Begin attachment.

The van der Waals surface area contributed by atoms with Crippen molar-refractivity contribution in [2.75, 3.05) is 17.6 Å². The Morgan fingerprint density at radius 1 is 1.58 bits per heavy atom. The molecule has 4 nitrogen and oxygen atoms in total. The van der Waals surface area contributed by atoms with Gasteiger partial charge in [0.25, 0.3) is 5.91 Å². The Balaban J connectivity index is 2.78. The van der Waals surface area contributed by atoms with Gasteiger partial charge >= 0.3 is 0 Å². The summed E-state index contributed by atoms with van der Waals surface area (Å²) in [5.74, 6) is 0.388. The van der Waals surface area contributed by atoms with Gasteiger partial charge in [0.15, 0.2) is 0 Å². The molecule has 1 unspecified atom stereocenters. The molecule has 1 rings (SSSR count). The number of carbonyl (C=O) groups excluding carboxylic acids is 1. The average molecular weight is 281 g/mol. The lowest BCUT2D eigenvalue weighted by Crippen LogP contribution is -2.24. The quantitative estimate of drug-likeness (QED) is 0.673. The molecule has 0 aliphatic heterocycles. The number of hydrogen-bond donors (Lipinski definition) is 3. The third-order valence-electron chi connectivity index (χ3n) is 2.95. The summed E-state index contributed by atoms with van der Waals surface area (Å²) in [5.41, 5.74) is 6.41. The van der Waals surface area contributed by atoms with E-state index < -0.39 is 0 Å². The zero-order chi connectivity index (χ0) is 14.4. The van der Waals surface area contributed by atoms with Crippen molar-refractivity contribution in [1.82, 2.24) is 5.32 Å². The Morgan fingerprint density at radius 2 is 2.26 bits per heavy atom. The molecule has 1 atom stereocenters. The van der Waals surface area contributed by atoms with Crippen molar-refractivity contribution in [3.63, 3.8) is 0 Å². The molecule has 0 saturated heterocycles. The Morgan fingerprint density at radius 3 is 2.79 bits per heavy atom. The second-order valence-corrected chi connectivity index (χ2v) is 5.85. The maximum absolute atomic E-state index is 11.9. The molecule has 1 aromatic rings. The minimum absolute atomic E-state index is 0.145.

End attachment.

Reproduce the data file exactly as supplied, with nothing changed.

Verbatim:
The van der Waals surface area contributed by atoms with Crippen molar-refractivity contribution in [2.75, 3.05) is 17.6 Å². The Morgan fingerprint density at radius 1 is 1.58 bits per heavy atom. The molecule has 4 nitrogen and oxygen atoms in total. The van der Waals surface area contributed by atoms with Gasteiger partial charge in [0.25, 0.3) is 5.91 Å². The Balaban J connectivity index is 2.78. The van der Waals surface area contributed by atoms with Gasteiger partial charge >= 0.3 is 0 Å². The summed E-state index contributed by atoms with van der Waals surface area (Å²) in [5.74, 6) is 0.388. The van der Waals surface area contributed by atoms with Gasteiger partial charge in [0.15, 0.2) is 0 Å². The molecule has 1 unspecified atom stereocenters. The molecule has 1 rings (SSSR count). The number of carbonyl (C=O) groups excluding carboxylic acids is 1. The average molecular weight is 281 g/mol. The lowest BCUT2D eigenvalue weighted by Crippen LogP contribution is -2.24. The quantitative estimate of drug-likeness (QED) is 0.673. The molecule has 0 aliphatic heterocycles. The number of hydrogen-bond donors (Lipinski definition) is 3. The third-order valence-electron chi connectivity index (χ3n) is 2.95. The summed E-state index contributed by atoms with van der Waals surface area (Å²) in [5.41, 5.74) is 6.41. The van der Waals surface area contributed by atoms with E-state index < -0.39 is 0 Å². The zero-order chi connectivity index (χ0) is 14.4. The van der Waals surface area contributed by atoms with Crippen molar-refractivity contribution in [1.82, 2.24) is 5.32 Å². The Morgan fingerprint density at radius 2 is 2.26 bits per heavy atom. The molecule has 1 atom stereocenters. The van der Waals surface area contributed by atoms with Crippen molar-refractivity contribution in [3.63, 3.8) is 0 Å². The molecule has 0 saturated heterocycles. The Morgan fingerprint density at radius 3 is 2.79 bits per heavy atom. The second-order valence-corrected chi connectivity index (χ2v) is 5.85. The maximum absolute atomic E-state index is 11.9. The molecule has 1 aromatic rings. The minimum absolute atomic E-state index is 0.145.